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Rued Langgaard

Rued Langgaard

Rued Langgaard


Rued Langgaard (born Rud Immanuel Langgaard 28 July 1893 - died 10 July 1952) was a late-Romantic Danish composer, organist, and conductor. His then-unconventional music was at odds with that of his Danish contemporaries and was recognized only 16 years after his death. Born in Copenhagen, Rued Langgaard was the only son of composer and Royal Chamber musician Siegfried Langgaard (1852-1914) and Emma Langgaard (née Foss, 1861-1926), both of whom were pianists. Read more on Last.fm
Rued Langgaard (born Rud Immanuel Langgaard 28 July 1893 - died 10 July 1952) was a late-Romantic Danish composer, organist, and conductor. His then-unconventional music was at odds with that of his Danish contemporaries and was recognized only 16 years after his death. Born in Copenhagen, Rued Langgaard was the only son of composer and Royal Chamber musician Siegfried Langgaard (1852-1914) and Emma Langgaard (née Foss, 1861-1926), both of whom were pianists. At the age of five Rued began taking piano lessons with his mother, and later with his father and a private teacher. His talent emerged quickly, and at seven he was able to play Schumann's Davidsbündlertänze and Chopin's mazurkas.

By then he had begun to compose short pieces for the piano and play the organ. At 10 he began to study the organ under Gustav Helsted, organist at the Jesuskirken in Valby, and the violin under Chr. Petersen, formerly of the Royal Orchestra. At the age of 11 he made his first public appearance as an organist and improviser on the organ at a concert at the Frederikskirken (Marmorkirken) in Copenhagen. When he was 12, he started to study music theory under C.F.E.

Horneman and, later, Vilhelm Rosenberg. Langgaard's first compositions, 2 piano pieces and 2 songs, were published when he was 13, and around that time he was taught counterpoint by the celebrated composer Carl Nielsen for about a month. A year later, his choral work Musae triumphantes was performed at a concert in Copenhagen, marking his public debut as a composer. During his teen years he continued composing and travelled with his parents around Christmas and New Year's Eve, meeting conductors Arthur Nikisch and Max Fiedler. At 18, Langgaard served as assistant organist at the Frederikskirken (Marmorkirken) in Copenhagen. The following year (1913) his Symphony No.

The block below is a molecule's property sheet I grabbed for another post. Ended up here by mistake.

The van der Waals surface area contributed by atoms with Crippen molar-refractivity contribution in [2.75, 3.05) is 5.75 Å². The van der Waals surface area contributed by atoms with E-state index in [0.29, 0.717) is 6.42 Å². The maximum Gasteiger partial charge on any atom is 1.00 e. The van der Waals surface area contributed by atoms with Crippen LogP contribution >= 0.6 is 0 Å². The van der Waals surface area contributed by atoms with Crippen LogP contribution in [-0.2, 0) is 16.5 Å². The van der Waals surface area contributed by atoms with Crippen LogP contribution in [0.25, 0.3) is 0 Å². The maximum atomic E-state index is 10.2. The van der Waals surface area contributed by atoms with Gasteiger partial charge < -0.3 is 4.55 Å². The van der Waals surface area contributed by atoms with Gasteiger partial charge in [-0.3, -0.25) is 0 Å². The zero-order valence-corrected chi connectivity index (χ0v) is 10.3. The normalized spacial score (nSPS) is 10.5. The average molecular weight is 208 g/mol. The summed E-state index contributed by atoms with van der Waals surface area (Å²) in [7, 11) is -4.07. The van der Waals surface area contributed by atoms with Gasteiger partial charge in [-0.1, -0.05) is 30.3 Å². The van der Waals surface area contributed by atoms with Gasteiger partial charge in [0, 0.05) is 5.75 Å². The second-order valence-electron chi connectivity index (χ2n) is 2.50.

1 "Pastorals of the Rocks" received its first performance at a concert in Berlin with the Berlin Philharmonic Orchestra under the baton of Max Fiedler. His father died in 1914, and from 1915 to 1917 he was assistant organist at the Garnisons Kirke in Copenhagen. From 1917 onward he applied without success for the post of organist at a large number of churches in Copenhagen. In 1922 a young woman named Constance Tetens moved in with Rued Langgaard and his mother in Copenhagen. A year after his mother died in 1926, Rued Langgaard married Valborg Constance Olivia Tetens. Although Rued Langgaard was given a state grant from the age of 30, his works and job applications were almost continually rejected by the establishment.

Only at the age of 46 did he manage to obtain a permanent job, as the organist at the cathedral in Ribe, the oldest town in Denmark, situated in southwest Jutland. Just shy of his 59th birthday, Rued Langgaard died in Ribe, still unrecognized as a composer. Rued Langgaard composed in a late Romantic style, emphatically dramatic and endowed with colossal mood swings. Unquestionably, he was influenced by Richard Wagner and Richard Strauss and, like Strauss, he was a master of orchestration. He was a prolific composer for the large orchestra, writing 16 symphonies as well as other orchestral works. Music of the spheres is one of his better-known works.

It is a symphonic work of great complexity, calling for a large orchestra, organ and choir, a supporting (distant) orchestra including a soprano voice, and a further piano on which the strings are played directly rather than via the keys. It was composed during World War I, but only performed twice (in Germany in 1921-1922) during Langgaard's lifetime and lay dormant for almost 50 years before being rediscovered. When it was rediscovered in the late 1960s, it was considered remarkably modern and reflective of the pathfinding style in which Langgaard composed. His unorthodox style and sense of drama extended to the titles of his compositions. His fourth and sixth symphonies are known as the Leaf Fall and Heaven Storming.

His symphonies Nos. 13 and 16 are named Faithlessness and Deluge of Sun, respectively. Examples of descriptive names for individual movements are Wireless Caruso and Compulsive Energy and Daddies rushing off to the Office (in symphony no. 14, The Morning). His total production of over 400 works included more than 150 songs, works for piano, organ, and an opera entitled Antikrist (The Antichrist).

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